CHILD HEALTH, HOUSEHOLD ENVIRONMENT, TEMPERATURE AND RAINFALL ANOMALIES IN HONDURAS: A SOCIO-CLIMATE DATA LINKED ANALYSIS

Cristina Bradatan, Jeff Dennis, Nadia Flores, Sharmistha Swain

Research output: Contribution to journalArticle

Abstract

<b>Background</b>. As climate research continues to highlight the global shifts in temperature and precipitation, more research is needed to understand how climate anomalies impact human health outcomes. In this paper, we analyze one of the paths through which climate anomalies affect health (in particular, child’s health) within one of poorest countries in the world (Honduras). <br><b>Methods.</b> Using the GPS location of the household, we link information on child health and house amenities from the Honduras Demographic Health Survey 2011-2012 dataset (a nationally representative sample) with climate data (1981–2012) from the Climate Research Unit (CRU TS3.21). We use generalized estimating equations for binary logistic models and spatial association to analyze these data. <br><b>Results.</b> We show that 1) areas experiencing significant temperature anomalies are also the ones with the worst child respiratory problems and 2) in households with poor amenities – such as access to s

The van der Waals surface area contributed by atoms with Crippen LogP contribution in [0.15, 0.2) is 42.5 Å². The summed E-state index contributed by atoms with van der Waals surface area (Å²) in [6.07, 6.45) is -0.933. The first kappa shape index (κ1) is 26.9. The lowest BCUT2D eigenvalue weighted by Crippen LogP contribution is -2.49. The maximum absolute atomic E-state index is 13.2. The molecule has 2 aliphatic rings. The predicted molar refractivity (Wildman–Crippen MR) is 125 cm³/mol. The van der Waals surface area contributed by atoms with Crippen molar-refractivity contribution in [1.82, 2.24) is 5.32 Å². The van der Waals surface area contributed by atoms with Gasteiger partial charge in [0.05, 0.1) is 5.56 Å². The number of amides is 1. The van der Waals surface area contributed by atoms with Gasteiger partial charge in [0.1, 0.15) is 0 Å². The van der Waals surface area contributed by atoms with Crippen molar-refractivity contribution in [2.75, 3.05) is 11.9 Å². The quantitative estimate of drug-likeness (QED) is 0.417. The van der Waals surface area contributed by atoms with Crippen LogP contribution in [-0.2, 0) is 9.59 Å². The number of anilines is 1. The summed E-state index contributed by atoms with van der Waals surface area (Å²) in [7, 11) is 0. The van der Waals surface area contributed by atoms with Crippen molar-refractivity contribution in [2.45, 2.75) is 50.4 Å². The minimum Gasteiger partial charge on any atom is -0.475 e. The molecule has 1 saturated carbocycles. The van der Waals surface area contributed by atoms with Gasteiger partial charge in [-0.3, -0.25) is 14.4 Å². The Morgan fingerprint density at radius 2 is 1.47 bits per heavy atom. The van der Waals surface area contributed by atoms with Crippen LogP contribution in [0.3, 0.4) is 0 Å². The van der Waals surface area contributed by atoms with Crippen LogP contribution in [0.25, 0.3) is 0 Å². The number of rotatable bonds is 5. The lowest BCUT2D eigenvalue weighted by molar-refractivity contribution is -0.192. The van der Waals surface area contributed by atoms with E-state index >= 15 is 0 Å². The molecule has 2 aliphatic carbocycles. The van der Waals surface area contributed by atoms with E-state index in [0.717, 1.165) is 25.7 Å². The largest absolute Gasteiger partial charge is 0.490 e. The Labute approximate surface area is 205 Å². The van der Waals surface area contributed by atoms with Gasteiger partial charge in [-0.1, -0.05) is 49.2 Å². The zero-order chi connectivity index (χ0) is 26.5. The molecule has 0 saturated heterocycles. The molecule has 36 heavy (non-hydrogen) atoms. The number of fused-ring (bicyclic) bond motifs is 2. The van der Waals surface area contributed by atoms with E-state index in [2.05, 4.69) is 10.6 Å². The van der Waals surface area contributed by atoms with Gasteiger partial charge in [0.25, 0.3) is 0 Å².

Original languageEnglish
JournalEnvironmental Health
DOIs
StatePublished - Jan 28 2020

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